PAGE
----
After a night sampling local spirits, it might also be a cautionary moniker for what certain among us came dangerously close to becoming. As in, 'What an alkahole'. Or, more precisely, 'Don't look now but here comes that tall alkahole from Canada. Is he singing about insurance?'
Buns of Steel.
Some years ago EuRA instituted a recurring session to foster dialogue between Destination Service Providers(DSPs) and Relocation Management Companies(RMCs) - each suitable proxies for any industry where small passionate business owners seek respect and understanding from the corporate multinationals who contracted their services, who in return demand a base level of professionalism.
An inspired-idea, that, the RMC DSP Forum when first introduced in Edinburgh required more tactical security forces and medical field staff than anyone ever imagined.It was a veritable bloodletting.
In certain circles, it was henceforth casually referred to as The Bun Fight, a UK colloquialism for an unsupervised melee such as one might have experienced at in an elementary school dining hall.
EuRA Growing Up So Fast
In a previous article here I may have inferred that my attendance evidenced a noble desire to develop a comprehensive understanding of the industry, the evolving needs of clients and prospects blah blah blah…
While there may have been a grain of truth at one point, today I confess that a good part of me was there for the sheer entertainment of it all. Like an erstwhile Roman spectator cheering on the lions I sat ringside being entertained at a relatively safe distance wearing a suit that I was probably going to replace soon anyway.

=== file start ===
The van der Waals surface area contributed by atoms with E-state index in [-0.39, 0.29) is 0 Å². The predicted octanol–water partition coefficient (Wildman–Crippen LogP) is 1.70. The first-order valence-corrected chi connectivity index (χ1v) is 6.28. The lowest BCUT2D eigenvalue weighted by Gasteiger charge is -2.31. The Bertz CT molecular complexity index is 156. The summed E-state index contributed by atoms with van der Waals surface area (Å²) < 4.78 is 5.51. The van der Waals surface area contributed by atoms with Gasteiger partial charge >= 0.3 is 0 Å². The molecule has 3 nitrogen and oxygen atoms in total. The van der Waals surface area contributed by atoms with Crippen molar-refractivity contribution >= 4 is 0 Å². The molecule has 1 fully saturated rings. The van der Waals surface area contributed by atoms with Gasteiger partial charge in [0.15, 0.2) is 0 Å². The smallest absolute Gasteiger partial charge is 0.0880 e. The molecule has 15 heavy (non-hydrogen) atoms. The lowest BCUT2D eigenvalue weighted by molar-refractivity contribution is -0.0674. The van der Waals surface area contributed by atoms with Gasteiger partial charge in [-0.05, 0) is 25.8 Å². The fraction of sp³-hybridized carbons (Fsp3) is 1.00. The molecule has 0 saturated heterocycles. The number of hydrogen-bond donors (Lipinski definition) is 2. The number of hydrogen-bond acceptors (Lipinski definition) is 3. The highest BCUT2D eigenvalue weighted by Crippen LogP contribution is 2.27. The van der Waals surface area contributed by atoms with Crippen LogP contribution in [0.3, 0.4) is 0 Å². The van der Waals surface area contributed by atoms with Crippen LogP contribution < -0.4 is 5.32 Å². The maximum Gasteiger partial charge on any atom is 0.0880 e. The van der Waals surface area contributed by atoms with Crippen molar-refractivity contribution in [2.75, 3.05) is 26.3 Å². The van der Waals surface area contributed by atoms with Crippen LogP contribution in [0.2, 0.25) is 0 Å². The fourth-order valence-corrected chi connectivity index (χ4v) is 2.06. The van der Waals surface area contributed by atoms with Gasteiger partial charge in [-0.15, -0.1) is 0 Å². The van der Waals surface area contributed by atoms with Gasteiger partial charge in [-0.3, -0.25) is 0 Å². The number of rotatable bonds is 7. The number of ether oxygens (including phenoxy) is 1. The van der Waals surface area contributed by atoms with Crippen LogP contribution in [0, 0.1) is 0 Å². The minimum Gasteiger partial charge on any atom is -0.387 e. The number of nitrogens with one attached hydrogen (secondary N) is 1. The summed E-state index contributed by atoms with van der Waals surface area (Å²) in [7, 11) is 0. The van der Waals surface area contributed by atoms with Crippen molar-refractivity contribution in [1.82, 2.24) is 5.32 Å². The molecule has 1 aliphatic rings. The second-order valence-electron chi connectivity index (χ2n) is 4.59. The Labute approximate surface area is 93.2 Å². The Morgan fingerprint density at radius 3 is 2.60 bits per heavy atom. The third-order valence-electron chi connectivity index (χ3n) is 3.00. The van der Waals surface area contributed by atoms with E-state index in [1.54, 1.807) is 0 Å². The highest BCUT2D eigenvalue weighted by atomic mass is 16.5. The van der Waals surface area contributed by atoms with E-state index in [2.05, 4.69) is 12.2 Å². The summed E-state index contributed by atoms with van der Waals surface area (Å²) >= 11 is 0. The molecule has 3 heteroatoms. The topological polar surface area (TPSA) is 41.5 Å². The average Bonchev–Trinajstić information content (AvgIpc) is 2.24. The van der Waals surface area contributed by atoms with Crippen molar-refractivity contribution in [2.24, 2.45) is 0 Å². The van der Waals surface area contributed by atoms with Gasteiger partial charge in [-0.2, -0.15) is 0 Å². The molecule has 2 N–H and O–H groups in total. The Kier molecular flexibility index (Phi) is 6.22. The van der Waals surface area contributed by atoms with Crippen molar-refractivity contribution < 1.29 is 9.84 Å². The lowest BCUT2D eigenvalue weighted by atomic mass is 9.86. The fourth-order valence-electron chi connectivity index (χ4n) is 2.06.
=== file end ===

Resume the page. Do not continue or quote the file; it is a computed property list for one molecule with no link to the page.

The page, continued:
Subsequent years were undermined by tone-deaf, ham-fisted and decidedly non-entertaining efforts to avoid Bedlam. If Edinburgh was a toddler's tantrum, one could make a case that Porto was cute-but-ineffectual child-like innocence and Malta was annoying-adolescent-insecurity.
In Warsaw, on theme, EuRA rose to the challenge an everyone acted like an adult. A veritable rite of passage for the organization and perhaps a bellwether of a coming-of-age for the industry.
Despite all of this decorum and composure, it was as entertaining as it was informative. Although I wouldn't have objected to some good old fashioned eye-gouging.
I suppose we can look forward to some sort of mid-life crisis next year. The only question how does one personify extravagant purchases and infidelity in a conference seminar. Perhaps the metaphor ends there, as it should.
But the again…it's in Dubrovnik, set location of Game of Thrones, so blood may not be entirely off the menu, so to speak.
Like Poland, EuRA has exploited the Power of Challenge and embraced its contradictions.It has surviving the Icelandic volcano the name of which I can't remember, pronounce or spell,and harmonized large and small business interests, developed and emerging economies, and northern and southern conference venues.
It's now abundantly clear to me that both the theme and venue were as intentional as they were insightful.
The weather, on the other hand, was just good luck.